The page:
Warren Gatland is waiting for a “concrete” offer before deciding on his next coaching venture after Wales.
The New Zealander will oversee his final Six Nations campaign before leaving his post after 12 years following the Rugby World Cup in Japan.
In terms of a permanent position, Gatland is hoping to take a short break after the World Cup before aiming to take a post in New Zealand, while also refusing to rule out another stint in the Premiership or venture to France or Japan.
“I have had a couple of discussions but there is definitely nothing concrete. Maybe at the end of the World Cup I will be unemployed,” he said.
“But I am also aware that there are not a lot of jobs in New Zealand. That might not be an option.
“So [it could be] back in club rugby in the Premiership, or France or Japan, or something like that.”
— Welsh Rugby Union ? (@WelshRugbyUnion) January 21, 2019
Under Gatland, Wales are two-time Six Nations Grand Slam winners and have another title to their name, while they reached the semi-finals of the 2011 World Cup.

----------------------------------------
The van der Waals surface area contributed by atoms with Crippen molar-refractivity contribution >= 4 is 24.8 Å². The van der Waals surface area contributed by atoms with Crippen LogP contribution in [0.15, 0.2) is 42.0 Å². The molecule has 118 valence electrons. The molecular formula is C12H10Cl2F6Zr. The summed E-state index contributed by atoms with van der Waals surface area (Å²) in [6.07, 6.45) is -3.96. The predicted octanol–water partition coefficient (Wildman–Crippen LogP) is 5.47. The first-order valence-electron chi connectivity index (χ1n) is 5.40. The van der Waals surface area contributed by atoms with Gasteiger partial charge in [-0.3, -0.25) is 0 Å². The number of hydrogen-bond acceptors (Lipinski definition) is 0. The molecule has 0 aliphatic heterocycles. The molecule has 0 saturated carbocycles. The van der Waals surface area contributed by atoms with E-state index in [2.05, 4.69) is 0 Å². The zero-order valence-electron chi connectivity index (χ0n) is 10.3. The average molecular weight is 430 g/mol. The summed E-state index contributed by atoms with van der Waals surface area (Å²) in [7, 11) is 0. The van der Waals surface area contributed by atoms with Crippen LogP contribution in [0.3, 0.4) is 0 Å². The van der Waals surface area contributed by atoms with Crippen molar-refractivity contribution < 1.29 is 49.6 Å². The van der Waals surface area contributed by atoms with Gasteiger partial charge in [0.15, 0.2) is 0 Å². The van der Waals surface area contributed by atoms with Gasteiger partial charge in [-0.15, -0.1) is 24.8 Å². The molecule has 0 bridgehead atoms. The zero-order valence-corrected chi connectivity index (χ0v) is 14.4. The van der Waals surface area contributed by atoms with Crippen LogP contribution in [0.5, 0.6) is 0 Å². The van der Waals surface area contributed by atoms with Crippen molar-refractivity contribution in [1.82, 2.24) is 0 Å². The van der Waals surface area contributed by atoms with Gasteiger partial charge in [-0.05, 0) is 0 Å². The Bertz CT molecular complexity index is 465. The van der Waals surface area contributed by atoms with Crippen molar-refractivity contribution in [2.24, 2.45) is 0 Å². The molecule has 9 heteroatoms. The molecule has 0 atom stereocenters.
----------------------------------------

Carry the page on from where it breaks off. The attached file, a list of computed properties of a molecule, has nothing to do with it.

“I take a lot of pride in the fact we go out there and it doesn’t matter who we play, they know they are in for one hell of a tough game,” Gatland added.
“I’ve watched and been to a number of games at the old Millennium Stadium and seen the All Blacks put out a second-string team against Wales. There is no way they would do that now.
“We’ve put ourselves in positions where we should have beaten Australia on more occasions, but we’ve been pretty good against South Africa in winning five of our last six games.
“Success for me is not always about winning, it’s about over-achieving.
“If you look at [Premier League] football and a team like Bournemouth, they’ve been successful because they are over-achieving in terms of what people expect.
“If Cardiff City stay up this season they will have been successful and over-achieved because everyone expects them to get relegated. That’s the way I look at things.
“For me it’s not always about winning, it’s about becoming hard to beat, and if you do that you get a sense of pride in how you do things. Then it’s about winning more often and developing your game.”
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